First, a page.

Logo of Phnom Penh Post newspaper Phnom Penh Post - Teachers' income slashed, others likely to follow

Teachers' income slashed, others likely to follow

Teachers' income slashed, others likely to follow

Q UALIFIED Khmers working for NGOs and aid donors in education are to have their

incomes cut - in some cases by 200 percent - by order of the Ministry of

Education.

NGOs - who have "topped up" the civil servant salaries of

Khmer foreign language teachers - are said to be happy with the decision because

it ensures uniformity of pay scales.

It is argued that competition will

stop richer NGOs and donors from "buying off" the best people.

Many

Khmers, however, are far from happy - though at between $80 and $130 a month,

they will still be paid much more than most.

One group of Khmer lecturers

in English at Phnom Penh university staged a one-day strike in protest at the

decision.

The ministry made the order, effective April 1, because it

could not afford to pay the inflated salaries.

The ministry will take

over many foreign-run education projects due soon to come to the end of their

term, and with them, the salary costs.

Sources told the Post that other

ministries with Khmers whose salaries are supplemented by foreign agencies "are

looking with interest" at the Education Ministry's moves.

The ministries

of health and agriculture, for example, have large numbers of foreign-run

projects, and staff whose salaries are "topped up" by foreign agencies. "They

too are interested in the guidelines just laid down by the Ministry of

Education," said one NGO source.

Problems, however, are feared. NGO

sources argue that the quality of education projects will be affected, and that

projects could become unsustainable. They say well-educated Khmers will find

higher-paying employment away from the education field, or be forced to take

secondary jobs, or resort to corruption.

"It is a difficult problem, a

vexed question," said one NGO worker. "It is only going to be solved when civil

servants get paid a decent salary. Generally though the reaction to the

ministry's initiative has been favorable."

The hardest hit is AusAid's

showpiece English degree (B.Ed) course at Phnom Penh University.

Senior

academics spoken to by the Post fear that B.Ed lecturers - who are paid $400 a

month - will pack up to find more lucrative employment.

Course director

Geoff Coyne said to prevent "student unrest and a drop in (lecturers') moral"

AusAid will continue supplementing salaries till the end of the academic year,

in June.

The Australian involvement in the course has been extended for

one year, till June 1996; mainly to find a solution to the problem and so the $3

million Australian taxpayers have spent on the course is not wasted.

From

1997 to the year 2000, the government's policy is to increase the education

portion of the national budget from eight percent to 15 percent, by which time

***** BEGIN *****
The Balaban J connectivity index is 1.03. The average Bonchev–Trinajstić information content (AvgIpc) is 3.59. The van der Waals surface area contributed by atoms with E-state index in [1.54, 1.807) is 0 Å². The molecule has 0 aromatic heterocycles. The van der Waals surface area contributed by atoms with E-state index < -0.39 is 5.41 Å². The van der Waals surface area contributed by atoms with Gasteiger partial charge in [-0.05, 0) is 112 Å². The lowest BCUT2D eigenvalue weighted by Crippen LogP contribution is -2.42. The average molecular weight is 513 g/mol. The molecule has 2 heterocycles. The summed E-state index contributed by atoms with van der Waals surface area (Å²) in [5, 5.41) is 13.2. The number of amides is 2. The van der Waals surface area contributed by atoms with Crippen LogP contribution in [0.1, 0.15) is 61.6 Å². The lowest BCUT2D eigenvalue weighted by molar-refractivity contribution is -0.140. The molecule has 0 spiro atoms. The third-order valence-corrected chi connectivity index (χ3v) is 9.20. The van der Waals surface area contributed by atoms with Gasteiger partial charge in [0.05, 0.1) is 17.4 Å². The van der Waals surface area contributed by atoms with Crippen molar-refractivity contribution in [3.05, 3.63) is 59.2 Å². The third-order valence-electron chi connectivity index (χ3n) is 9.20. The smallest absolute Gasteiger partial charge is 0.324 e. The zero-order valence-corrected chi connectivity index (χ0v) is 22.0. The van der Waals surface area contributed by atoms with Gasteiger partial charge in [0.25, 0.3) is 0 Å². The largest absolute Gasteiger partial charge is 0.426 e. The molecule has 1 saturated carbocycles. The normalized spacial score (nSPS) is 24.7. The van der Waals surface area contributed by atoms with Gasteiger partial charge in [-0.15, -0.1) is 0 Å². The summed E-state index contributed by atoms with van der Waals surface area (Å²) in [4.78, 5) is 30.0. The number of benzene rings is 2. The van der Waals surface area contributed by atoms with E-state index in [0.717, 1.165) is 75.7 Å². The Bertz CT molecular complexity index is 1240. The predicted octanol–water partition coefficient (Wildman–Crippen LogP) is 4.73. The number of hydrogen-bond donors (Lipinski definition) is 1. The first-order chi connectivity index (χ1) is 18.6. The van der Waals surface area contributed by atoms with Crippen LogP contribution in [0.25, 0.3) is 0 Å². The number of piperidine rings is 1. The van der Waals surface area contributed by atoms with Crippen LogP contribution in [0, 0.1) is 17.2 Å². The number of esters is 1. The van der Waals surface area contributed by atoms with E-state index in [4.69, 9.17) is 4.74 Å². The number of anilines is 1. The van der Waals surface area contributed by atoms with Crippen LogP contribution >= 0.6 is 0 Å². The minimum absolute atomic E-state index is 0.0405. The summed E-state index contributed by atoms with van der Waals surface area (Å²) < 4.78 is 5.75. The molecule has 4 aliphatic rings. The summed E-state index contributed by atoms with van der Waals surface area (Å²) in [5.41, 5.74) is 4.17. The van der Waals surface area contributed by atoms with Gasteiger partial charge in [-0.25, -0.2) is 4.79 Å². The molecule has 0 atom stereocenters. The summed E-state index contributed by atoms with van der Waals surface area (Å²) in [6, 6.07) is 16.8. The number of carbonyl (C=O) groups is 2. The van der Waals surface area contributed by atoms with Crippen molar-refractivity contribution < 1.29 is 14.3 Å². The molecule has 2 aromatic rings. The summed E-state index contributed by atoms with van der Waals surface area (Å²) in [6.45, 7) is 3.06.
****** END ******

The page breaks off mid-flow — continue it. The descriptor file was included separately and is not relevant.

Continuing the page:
they could afford a bigger wage for teachers and lecturers.

"I know the

lecturers are very unhappy," said one senior academic. "Although they are young,

many support extended families."

Coyne said he believed the lecturers'

"obligations as well as expectations" had been built up, though they had always

been told their salaries were "under negotiation."

"There are 240

students who have yet to graduate," the source said, "what might happen to them,

we have an obligation" - indicating that the collapse of the course is the

worst-case scenario that could happen quickly.

A letter to the Post from

a fourth-year student said the axing of the salary supplement had caused

"emotional and ideological turmoil" among students and

lecturers.

Lecturers had lost motivation and students felt the course -

acknowledged as the best in Cambodia - is in decline, it

said.

International auditors have criticized UN agencies in the past for

paying salary supplements to people "for doing just what they should be anyway"

Coyne said, and that the money could be better spent elsewhere.

Rather

than lecturers engaging in corruption or "moonlighting", the alternative was to

charge student fees - a world-wide trend, but one in which Cambodian students

had demonstrated a capability and willingness to pay, Coyne said.

"It is

a revolution of thought and a break from the past for (Cambodian) students to

pay fees."

It is understood that on May 2, Coyne announced to students a

"plan" to charge them $190 a year to cover maintenance costs, for instance

electricity and equipment replacement. The students, the Post understands, are

anything but happy.

The university's English department could sell its

services privately to make money, something the Australians will help organize

during the year extension.

Coyne said: "We can't defend lecturers'

supplements to $400 a month to the ministry, its just regarded as too

extreme."

Coyne - who said the lecturers were "confused" rather than

angry - said they had been told: "It doesn't matter how much money is in your

pocket at the end of the month, think of the splendid opportunity for nation

building and career oportunities."

"In a country that has been so

devestated, where literacy is so low, and basic education so poor, how can you

justify spending so much money on a small group who are relatively so well off?"

he said.

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